Protest Sunday

A man is arrested on 13th Street in Omaha after the 8 p.m. curfew on Sunday, May 31.

Protesters who were arrested on suspicion of violating Omaha’s curfew two weeks ago and do not have a criminal history will have that charge dismissed, officials said Monday at a press conference.

But a handful of protesters have already pleaded guilty or no contest to the charge and were sentenced to seven days in jail.

At least six people, all of whom were arrested overnight on May 31, were sentenced on June 2 by Douglas County Judge Stephanie Hansen for violation of a state of emergency restriction, a misdemeanor. A failure to disperse charge, also a misdemeanor, was dropped.

Two people with those same charges pleaded not guilty and have trials scheduled for July.

Monday’s announcement came amid debate over whether to penalize about 200 protesters who were arrested for violating the city curfew, which was in effect for five nights in late May and early June. Some have called for the city to drop the charges.

City Prosecutor Matt Kuhse didn’t comment on the specific cases already handled but said it’s likely that those people, unlike most of the protesters, were not able to pay the $250 bail to be released from jail — or they had criminal histories.

“Our office recommended the seven days, and the person took it,” Kuhse said. “They weren’t forced to take it.”

Kuhse and Mayor Jean Stothert said at Monday’s press conference that there were rumors on social media about a blanket deal to offer a seven-day jail sentence on the curfew violation charge if protesters pleaded guilty.

“What was going on on social media was wrong,” Stothert said. “It was not accurate.”

Stothert said she didn’t talk to Kuhse until Monday about how to handle prosecutions related to the protests.

In all, more than 300 people were arrested in connection with protests over the killings of two black men — first, Minneapolis man George Floyd and later, Omahan James Scurlock.

Stothert declared a state of emergency after two nights of protests that included some vandalism. She imposed an 8 p.m. curfew for three nights — May 31, June 1 and June 2.

Omaha police arrested about 200 people who broke curfew during those three nights.

Stothert lifted the curfew for two days — June 3 and 4, after she consulted with Omaha Police Chief Todd Schmaderer and said that violence had decreased.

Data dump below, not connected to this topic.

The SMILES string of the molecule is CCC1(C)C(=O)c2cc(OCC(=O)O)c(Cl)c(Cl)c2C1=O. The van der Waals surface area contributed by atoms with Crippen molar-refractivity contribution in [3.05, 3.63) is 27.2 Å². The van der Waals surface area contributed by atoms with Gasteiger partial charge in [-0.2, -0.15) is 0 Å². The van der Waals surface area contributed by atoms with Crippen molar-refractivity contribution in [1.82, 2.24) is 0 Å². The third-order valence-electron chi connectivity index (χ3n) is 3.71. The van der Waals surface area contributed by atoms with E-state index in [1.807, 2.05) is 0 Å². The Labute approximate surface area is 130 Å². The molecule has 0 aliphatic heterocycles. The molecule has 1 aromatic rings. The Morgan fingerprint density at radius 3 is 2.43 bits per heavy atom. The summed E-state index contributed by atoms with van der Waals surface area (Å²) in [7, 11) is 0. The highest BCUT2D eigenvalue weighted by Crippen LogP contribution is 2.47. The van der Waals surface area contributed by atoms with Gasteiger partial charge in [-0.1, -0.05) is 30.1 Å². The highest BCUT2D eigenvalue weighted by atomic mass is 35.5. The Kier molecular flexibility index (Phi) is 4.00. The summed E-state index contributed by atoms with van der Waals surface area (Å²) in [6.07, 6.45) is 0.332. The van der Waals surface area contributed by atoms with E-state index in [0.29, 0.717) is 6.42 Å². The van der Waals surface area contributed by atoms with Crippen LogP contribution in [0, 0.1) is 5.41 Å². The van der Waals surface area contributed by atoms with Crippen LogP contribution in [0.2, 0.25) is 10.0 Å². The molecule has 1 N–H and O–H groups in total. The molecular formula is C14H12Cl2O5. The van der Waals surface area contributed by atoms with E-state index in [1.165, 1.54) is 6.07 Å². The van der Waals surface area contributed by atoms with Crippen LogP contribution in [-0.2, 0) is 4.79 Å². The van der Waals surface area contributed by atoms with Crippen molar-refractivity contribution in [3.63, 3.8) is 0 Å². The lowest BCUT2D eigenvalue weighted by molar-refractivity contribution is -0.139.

She then reinstated the curfew for two nights, although it began two hours later at 10 p.m.

On June 5, only three people were arrested on suspicion of curfew violation. The next night, nobody was.

Stothert recommended dismissing the curfew violation charges. Kuhse, who makes the final decision, agreed.

But State Sen. Machaela Cavanaugh of Omaha said their plan doesn’t go far enough.

She wrote a letter to Stothert on Monday urging her to not prosecute people for any nonviolent offenses while exercising their First Amendment rights.

“Aggressive criminal penalties for nonviolent protests only serve to stifle free speech and spread mistrust,” she wrote. “If you are genuine in your statements to be a partner in tearing down racism, an important first step is to dismiss charges against those arrested for speaking out against racism. Now is a time for compassion and unity.”

Under the city’s plan, protesters arrested for curfew violations will be divided into three groups:

  • Those with no criminal history will have the curfew violation charge dismissed, their bail refunded and the record sealed.
  • For those with a criminal history, the City Prosecutor’s Office will recommend pretrial diversion. If the diversion program is successfully completed, then the charges will be dismissed, bail refunded and the record sealed.
  • Protesters who don’t fit into the above two groups will be charged and the City Prosecutor’s Office will recommend a $50 fine on the curfew charges. Kuhse said that for these defendants, a curfew violation may be the least serious charge they face.

Kuhse also cautioned that the city’s leniency won’t necessarily be repeated.

“Should there be future unlawful conduct, this same opportunity is not going to be afforded to that person,” he said.


Omaha protesters come out again on first night curfew is lifted

Alia Conley covers breaking news, crime, crime trends, the Omaha Police Department and initial court hearings. Follow her on Twitter @aliaconleyOWH. Phone: 402-444-1068.

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